The theorist’s background and perspectives will be explained and lastly the theory will be discussed as to how it can serve as an underpinning and improve nursing practice. Concepts for the Grand Theory When comparing a grand theory to a middle range theory, a grand theory is much more abstract that uses a wide scope to explain and define broad issues. A middle range theory is more specific, focused and concrete (Eldridge, 2014). Watsons’s theory of human caring is a good example of a grand theory. Watson’s theory takes on a holistic approach to providing care for the patients all around wellbeing.
Evidence Based Practice Nursing Implications The professional practice of nursing has transformed over several years. Gone are the days of providing patient care based on habits or tradition. The patient desires for the nurse to provide evidence related the medical condition to support them in their decision making process. Evidence based practice (EBP) is a recipe for clinical expertise. The purpose of this paper is to explore the impact of evidence based research on nursing practice, define EBP, explain the importance of EBP research to improve nursing practice, and barriers to overcome in research utilization.
Integration of Evidence-Based Practice into Professional Nursing Practice Chamberlain College of Nursing 351: Transitions to Professional Nursing Spring and 2010 Integration of Evidence-Based Practice into Professional Nursing Practice “It is not enough to do your best, you must know what to do, and THEN do your best.” –W. Edwards Deming. Introduction As medical treatment and technology advances, health care is constantly changing, ultimately affecting the treatment and prevention of diseases. Health care has turned to the use of evidence-based practice to provide the care that research has shown to provide the best outcomes (Troseth, 2009). Evidence-based practice (EBP) provides the research and information of how to deliver the best patient care, and can be integrated into the delivery of nursing care.
Treatment Outcome Models Introduction The available forensic treatment professional literature discusses three models of outcomes. These models influence how the desired treatment outcome is defined, the planning of the research, and the desired goals of the treatment. The models are relapse, recidivism, and harm-reduction. Clinicians need to understand these models as they help in planning for treatment in forensic settings. Relapse model Relapse refers to a situation where the victim returns to a previous state of behavior or mental condition (Percy, 2008).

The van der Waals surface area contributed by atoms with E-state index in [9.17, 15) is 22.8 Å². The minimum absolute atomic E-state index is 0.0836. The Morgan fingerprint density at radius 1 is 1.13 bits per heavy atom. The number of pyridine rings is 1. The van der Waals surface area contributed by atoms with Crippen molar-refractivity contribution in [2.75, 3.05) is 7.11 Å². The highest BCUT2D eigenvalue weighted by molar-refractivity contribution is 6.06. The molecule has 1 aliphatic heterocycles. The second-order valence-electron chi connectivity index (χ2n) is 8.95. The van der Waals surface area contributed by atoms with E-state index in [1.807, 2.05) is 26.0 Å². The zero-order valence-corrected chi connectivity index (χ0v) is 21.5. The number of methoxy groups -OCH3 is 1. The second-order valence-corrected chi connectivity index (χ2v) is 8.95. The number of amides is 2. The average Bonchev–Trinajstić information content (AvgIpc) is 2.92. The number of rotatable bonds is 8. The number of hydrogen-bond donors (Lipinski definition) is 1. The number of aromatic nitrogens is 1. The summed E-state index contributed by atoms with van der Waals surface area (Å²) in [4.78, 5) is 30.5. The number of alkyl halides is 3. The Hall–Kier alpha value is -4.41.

Today the healthcare system has extremely changed and people are receiving more care for their sickness. Currently the goal of healthcare is to add continuum of care for patient, one who meet needs at every stage of life, health are even death. Continuum of care includes many services such as managed home
Mitigating Lateral Violence: Design for Change in Practice Stacy Lacaillade Chamberlain College of Nursing NR451 Capstone Course 28 November, 2010 Design for Change in Practice Evidenced based practice (EBP) is an empowering process for improvement in the health care professions. Rosswurm and Larrabee (1999) credit the research studies which used meta - analysis, randomized clinical trials and systematic studies of patient outcomes over the last few decades as having started this shift from the “tradition of intuition – driven practice…to the new paradigm of evidenced based practice” (p.318). However, evidence has encountered a certain amount of difficulty being implemented into practice, thereby necessitating the use of a model when implementing a change based on evidence into practice. This paper will discuss the six steps in the Rosswurm and Larrabee (1999) model for implementing change as they apply to the necessary change of mitigating lateral violence in the nursing work place. Step 1: Assess This step of the change process begins with the identification of a problem.